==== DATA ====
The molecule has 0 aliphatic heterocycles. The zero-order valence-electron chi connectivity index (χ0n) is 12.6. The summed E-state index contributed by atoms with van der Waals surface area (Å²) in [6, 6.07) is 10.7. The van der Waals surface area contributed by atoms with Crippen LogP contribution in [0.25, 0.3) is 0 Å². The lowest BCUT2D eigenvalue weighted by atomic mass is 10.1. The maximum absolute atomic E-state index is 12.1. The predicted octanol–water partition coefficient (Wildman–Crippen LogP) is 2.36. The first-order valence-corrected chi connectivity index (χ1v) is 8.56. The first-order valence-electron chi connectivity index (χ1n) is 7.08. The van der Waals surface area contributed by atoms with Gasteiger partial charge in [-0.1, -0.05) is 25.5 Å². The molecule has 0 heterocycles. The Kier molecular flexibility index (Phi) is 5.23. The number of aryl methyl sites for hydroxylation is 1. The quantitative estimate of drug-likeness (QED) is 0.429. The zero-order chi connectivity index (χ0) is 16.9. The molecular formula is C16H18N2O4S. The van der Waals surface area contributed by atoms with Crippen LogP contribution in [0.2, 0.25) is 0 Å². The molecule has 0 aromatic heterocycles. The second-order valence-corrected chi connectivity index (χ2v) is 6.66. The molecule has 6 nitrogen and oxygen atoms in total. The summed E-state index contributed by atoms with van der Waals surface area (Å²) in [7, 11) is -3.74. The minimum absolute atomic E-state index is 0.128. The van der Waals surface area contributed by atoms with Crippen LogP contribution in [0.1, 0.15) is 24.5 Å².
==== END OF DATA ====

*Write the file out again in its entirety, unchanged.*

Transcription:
The molecule has 0 aliphatic heterocycles. The zero-order valence-electron chi connectivity index (χ0n) is 12.6. The summed E-state index contributed by atoms with van der Waals surface area (Å²) in [6, 6.07) is 10.7. The van der Waals surface area contributed by atoms with Crippen LogP contribution in [0.25, 0.3) is 0 Å². The lowest BCUT2D eigenvalue weighted by atomic mass is 10.1. The maximum absolute atomic E-state index is 12.1. The predicted octanol–water partition coefficient (Wildman–Crippen LogP) is 2.36. The first-order valence-corrected chi connectivity index (χ1v) is 8.56. The first-order valence-electron chi connectivity index (χ1n) is 7.08. The van der Waals surface area contributed by atoms with Gasteiger partial charge in [-0.1, -0.05) is 25.5 Å². The molecule has 0 heterocycles. The Kier molecular flexibility index (Phi) is 5.23. The number of aryl methyl sites for hydroxylation is 1. The quantitative estimate of drug-likeness (QED) is 0.429. The zero-order chi connectivity index (χ0) is 16.9. The molecular formula is C16H18N2O4S. The van der Waals surface area contributed by atoms with Crippen LogP contribution in [0.2, 0.25) is 0 Å². The molecule has 0 aromatic heterocycles. The second-order valence-corrected chi connectivity index (χ2v) is 6.66. The molecule has 6 nitrogen and oxygen atoms in total. The summed E-state index contributed by atoms with van der Waals surface area (Å²) in [7, 11) is -3.74. The minimum absolute atomic E-state index is 0.128. The van der Waals surface area contributed by atoms with Crippen LogP contribution in [0.1, 0.15) is 24.5 Å².